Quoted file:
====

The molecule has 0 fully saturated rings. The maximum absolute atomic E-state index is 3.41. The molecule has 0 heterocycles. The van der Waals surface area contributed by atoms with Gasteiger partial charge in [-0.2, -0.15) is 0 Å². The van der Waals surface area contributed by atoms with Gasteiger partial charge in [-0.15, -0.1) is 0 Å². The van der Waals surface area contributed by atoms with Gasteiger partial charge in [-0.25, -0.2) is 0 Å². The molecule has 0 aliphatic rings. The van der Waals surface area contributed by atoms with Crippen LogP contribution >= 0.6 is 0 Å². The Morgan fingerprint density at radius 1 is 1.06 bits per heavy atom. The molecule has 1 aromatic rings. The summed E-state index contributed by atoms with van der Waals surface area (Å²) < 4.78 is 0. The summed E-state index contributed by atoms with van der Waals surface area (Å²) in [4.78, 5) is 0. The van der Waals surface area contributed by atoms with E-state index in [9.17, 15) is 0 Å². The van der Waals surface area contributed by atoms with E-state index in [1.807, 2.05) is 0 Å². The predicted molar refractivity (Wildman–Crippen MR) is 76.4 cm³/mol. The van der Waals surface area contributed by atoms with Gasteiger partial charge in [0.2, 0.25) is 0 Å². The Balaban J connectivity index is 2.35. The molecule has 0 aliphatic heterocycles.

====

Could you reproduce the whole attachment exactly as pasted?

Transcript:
The molecule has 0 fully saturated rings. The maximum absolute atomic E-state index is 3.41. The molecule has 0 heterocycles. The van der Waals surface area contributed by atoms with Gasteiger partial charge in [-0.2, -0.15) is 0 Å². The van der Waals surface area contributed by atoms with Gasteiger partial charge in [-0.15, -0.1) is 0 Å². The van der Waals surface area contributed by atoms with Gasteiger partial charge in [-0.25, -0.2) is 0 Å². The molecule has 0 aliphatic rings. The van der Waals surface area contributed by atoms with Crippen LogP contribution >= 0.6 is 0 Å². The Morgan fingerprint density at radius 1 is 1.06 bits per heavy atom. The molecule has 1 aromatic rings. The summed E-state index contributed by atoms with van der Waals surface area (Å²) < 4.78 is 0. The summed E-state index contributed by atoms with van der Waals surface area (Å²) in [4.78, 5) is 0. The van der Waals surface area contributed by atoms with E-state index in [9.17, 15) is 0 Å². The van der Waals surface area contributed by atoms with E-state index in [1.807, 2.05) is 0 Å². The predicted molar refractivity (Wildman–Crippen MR) is 76.4 cm³/mol. The van der Waals surface area contributed by atoms with Gasteiger partial charge in [0.2, 0.25) is 0 Å². The Balaban J connectivity index is 2.35. The molecule has 0 aliphatic heterocycles.